Beijing has officially launched its new technology innovation board, which is being dubbed China's Nasdaq-style market.
Huang Hongyuan, chairman of the Shanghai Stock Exchange, told the Lujiazui Forum in Shanghai that some companies will be traded on the new "STAR Market" board within two months.
The launch comes as the US-China trade war has spread to the technology sector, threatening huge home-grown stars like Huawei and others.
The idea behind the board is to encourage investment in domestic tech innovators, ensuring they have resources to develop and also have an incentive to list at home. It also will make those companies easy for mainland investors to trade in, after complaints that Chinese mega stars like Alibaba, parent company of the South China Morning Post, chose to list in the US rather than at home.
Vice-premier Liu He pressed the button at the Lujiazui Forum to start the much-hyped new tech board.
Insiders expect a first batch of more than 20 companies will debut on the board within a month of actual trading beginning.
Already, the Shanghai exchange has approved six firms to float shares on the board, including Shenzhen ChipScreen Biosciences, Anji Microelectronics (Shanghai) and Suzhou Tztek Technology. Some of the companies on the board eventually will be selected to trade on the Hong Kong-Shanghai Stock Connect, providing access to additional money from investors outside of the mainland.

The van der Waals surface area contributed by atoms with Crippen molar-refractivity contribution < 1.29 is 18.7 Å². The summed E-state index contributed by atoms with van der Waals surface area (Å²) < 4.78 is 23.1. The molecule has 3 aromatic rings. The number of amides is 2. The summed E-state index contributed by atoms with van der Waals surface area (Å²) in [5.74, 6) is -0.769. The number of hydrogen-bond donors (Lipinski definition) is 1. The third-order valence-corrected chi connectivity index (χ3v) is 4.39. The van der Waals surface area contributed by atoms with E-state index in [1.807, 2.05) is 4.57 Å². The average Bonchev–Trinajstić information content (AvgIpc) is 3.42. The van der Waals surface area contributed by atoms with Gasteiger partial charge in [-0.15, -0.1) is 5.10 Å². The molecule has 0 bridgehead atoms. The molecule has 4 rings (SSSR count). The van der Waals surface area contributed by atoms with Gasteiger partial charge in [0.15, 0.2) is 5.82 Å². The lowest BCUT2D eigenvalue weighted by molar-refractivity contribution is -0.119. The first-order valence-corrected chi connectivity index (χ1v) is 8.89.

"We will fully enforce a share offering system that is based on information disclosure, supporting the growth of technology firms to make breakthroughs in innovations in core technologies," Yi Huiman, chairman of the CSRC, said at the launch.
The new board, touted as a groundbreaking move to reform China's capital markets, is a pet project of President Xi Jinping. In November, Xi announced that he wanted a new tech board at the Shanghai Stock Exchange to support the country's technological innovations.
It will adopt a registration-based initial public offering (IPO) system to facilitate companies' fundraising.
Under the new IPO mechanism, companies are required to fully disclose information about their earnings and operations while regulators will give them a green light once they ensure the truthfulness of the information.
The market will decide the worth of companies.
As securities regulators have been gearing up for the tech board launch, US-China relations have worsened.
The tit-for-tat US-China trade war, which extended into the technology sector in May, is prompting Beijing to ramp up support for home-grown technology firms.
The leadership hopes the new market will play a role in nurturing the growth of China's own world-class players in key technology areas.
The new market will allow unprofitable technology firms to raise funds on mainland stock exchanges for the first time.
Pre-revenue biotech firms with rosy growth prospects are also welcome to join the board.
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